There are times I have taken a matatu and sat next to a stranger. A big man with broad shoulders and even a bigger smile. A man with an atmosphere of graciousness all around him. A man who looks like he plays part-time Santa Claus in December. A man who would be readily adored by kids. Just about when we are making a turn at Laikipia University on a journey from Nakuru to Nyeri, he turns to me, and I look away from my phone reluctantly. Then he exclaims about the school and how he studied there forty-seven years ago when it was just a kindergarten. When the entire region was a forest, and the number of trees doubled the number of people. In a half-baked attempt to be nice I put on a fake smile like the joker in Batman. I nod my head to show concession on how much it has changed. Then I stick my face back to my phone screen and plug in my earphones deep in my ears to avoid any more conversation.
Other times at the highlight of my melancholy I have cried in the bathroom. Days I have had my heart contract in indefinable fear of the future. When reality has unravelled before my eyes, and I have reluctantly plunged into depression. I have had a long shower and let my tears join the trickling bath water. These have been times when I have been engulfed in a loneliness so vivid that everything thing inside me has held, yet the insistent throb of my heart has pounded with both fists like a revenge mission. Tears just flowed and left a glum to sign off the fact that I could not be with the people I loved.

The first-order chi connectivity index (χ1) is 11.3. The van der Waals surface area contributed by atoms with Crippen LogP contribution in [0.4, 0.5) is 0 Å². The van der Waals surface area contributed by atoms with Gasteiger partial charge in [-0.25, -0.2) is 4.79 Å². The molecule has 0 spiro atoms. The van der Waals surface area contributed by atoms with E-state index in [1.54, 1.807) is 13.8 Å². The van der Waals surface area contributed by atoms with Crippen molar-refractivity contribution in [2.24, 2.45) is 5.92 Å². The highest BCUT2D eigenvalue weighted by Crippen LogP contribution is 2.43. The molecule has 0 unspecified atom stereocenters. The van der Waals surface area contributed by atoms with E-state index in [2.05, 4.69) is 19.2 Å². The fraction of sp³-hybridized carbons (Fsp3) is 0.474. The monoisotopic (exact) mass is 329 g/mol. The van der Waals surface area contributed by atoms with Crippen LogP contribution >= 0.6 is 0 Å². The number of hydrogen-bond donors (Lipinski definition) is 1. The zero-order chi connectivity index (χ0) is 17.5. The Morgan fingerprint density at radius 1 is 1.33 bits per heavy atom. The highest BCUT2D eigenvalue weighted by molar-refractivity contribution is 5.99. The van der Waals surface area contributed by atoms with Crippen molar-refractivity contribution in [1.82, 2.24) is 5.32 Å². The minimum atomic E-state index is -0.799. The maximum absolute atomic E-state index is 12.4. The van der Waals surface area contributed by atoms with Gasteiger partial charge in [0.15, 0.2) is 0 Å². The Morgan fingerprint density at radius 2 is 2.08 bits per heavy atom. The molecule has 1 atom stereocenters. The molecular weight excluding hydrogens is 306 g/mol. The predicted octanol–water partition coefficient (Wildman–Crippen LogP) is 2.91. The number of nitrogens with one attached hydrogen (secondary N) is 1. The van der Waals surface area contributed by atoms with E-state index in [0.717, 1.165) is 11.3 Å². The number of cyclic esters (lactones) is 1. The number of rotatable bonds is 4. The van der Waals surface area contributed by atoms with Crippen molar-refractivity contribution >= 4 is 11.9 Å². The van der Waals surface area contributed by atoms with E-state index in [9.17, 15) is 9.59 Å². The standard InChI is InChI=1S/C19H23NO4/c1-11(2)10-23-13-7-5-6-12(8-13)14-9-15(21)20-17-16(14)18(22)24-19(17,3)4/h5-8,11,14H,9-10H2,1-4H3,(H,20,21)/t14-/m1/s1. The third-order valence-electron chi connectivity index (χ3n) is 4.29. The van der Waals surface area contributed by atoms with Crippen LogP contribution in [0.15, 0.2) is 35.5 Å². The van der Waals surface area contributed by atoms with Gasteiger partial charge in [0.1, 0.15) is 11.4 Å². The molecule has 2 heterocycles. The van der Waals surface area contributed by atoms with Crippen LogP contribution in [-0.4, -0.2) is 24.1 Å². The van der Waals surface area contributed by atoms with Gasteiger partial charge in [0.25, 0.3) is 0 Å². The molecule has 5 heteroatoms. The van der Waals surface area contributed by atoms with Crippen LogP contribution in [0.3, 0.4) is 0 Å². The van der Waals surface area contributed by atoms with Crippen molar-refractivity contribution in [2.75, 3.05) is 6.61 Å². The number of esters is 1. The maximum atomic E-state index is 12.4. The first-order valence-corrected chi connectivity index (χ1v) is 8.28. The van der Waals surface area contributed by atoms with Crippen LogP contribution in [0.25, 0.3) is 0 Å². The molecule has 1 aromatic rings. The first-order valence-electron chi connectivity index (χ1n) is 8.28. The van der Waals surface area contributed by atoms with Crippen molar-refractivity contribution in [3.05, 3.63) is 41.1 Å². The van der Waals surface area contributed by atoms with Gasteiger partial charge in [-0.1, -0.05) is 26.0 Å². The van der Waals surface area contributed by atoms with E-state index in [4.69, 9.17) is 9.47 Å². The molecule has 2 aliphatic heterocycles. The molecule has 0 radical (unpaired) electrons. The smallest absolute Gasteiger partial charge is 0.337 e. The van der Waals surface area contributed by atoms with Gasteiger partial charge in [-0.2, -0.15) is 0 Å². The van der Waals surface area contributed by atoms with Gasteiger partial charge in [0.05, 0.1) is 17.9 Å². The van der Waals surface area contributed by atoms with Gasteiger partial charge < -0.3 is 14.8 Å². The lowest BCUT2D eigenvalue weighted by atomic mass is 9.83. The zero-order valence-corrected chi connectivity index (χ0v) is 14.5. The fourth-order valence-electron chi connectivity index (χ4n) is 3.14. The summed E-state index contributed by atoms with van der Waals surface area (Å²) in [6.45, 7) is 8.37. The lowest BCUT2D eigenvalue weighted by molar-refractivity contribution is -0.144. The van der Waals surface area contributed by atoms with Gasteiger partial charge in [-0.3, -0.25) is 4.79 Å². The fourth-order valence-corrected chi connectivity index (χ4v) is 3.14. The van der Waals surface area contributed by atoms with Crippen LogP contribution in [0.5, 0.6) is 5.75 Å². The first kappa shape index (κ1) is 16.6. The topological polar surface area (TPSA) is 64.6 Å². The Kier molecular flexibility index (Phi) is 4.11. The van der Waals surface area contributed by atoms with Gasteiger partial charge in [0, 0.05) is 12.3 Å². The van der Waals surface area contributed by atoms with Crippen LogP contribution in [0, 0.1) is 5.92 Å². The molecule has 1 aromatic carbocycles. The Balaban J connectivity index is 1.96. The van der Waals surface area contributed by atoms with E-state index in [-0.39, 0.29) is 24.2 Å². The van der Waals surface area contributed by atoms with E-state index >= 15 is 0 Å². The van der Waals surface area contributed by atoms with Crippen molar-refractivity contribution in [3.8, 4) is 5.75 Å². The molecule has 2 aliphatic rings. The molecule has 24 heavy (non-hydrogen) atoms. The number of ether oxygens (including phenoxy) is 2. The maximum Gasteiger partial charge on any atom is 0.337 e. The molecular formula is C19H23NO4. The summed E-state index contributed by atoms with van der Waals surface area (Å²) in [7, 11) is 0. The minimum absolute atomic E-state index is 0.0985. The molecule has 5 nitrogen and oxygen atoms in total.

Then there are those times I have clung to a man’s arm all night long calling him pet names like babe and hunny. These are times I have found money so enticing and the love of a man fundamental. And then, just like all men, he has fed me and boasted of my beauty to his male friends before ripping my clothes off at the end of the day in a guest house. A guest house with a bathtub. Then I have found myself dreaming of a future with him. Of prosperity and love that angels would envy. He must have had been having a different dream because when I wake up the following day, he is usually gone. They are always gone. Off like the wind and I to bear the atrocities of the previous nights.
I have also looked at my strange, unfamiliar friends photos in my gallery before uploading them to my Instagram. Then I have tagged them and took time to craft a friendship caption that would battle the one David made for Jonathan in the good old book. The familiarity, in reality, has been no real than the Jehovah Wanyonyi’s sanctity. Friends who have pretended to care for me and all I have been doing is returning the favour. I barely recognize them anymore. Their struggles have all been alien to me and their time too wasted on unimportant things according to my opinion. To be honest, I have found them plain and just annoying, but Instagram has had to tell a different tale altogether.
I have spent money I do not own. Taken massive loans from anything that can lend money. Sometimes these loans have sourced from sheer pressure and the need to fulfil enticing luxury. That way I have driven across the streets of Nairobi and like a good fisher, fished all the good quality ladies for my bed cars can get. Those have been high moments before the reminders by my lenders came to my mailbox every week. Some of these reminders were more than just reminders; some served as threats. Threats of bankruptcy and complete humiliation by the Credit Reference Bureau.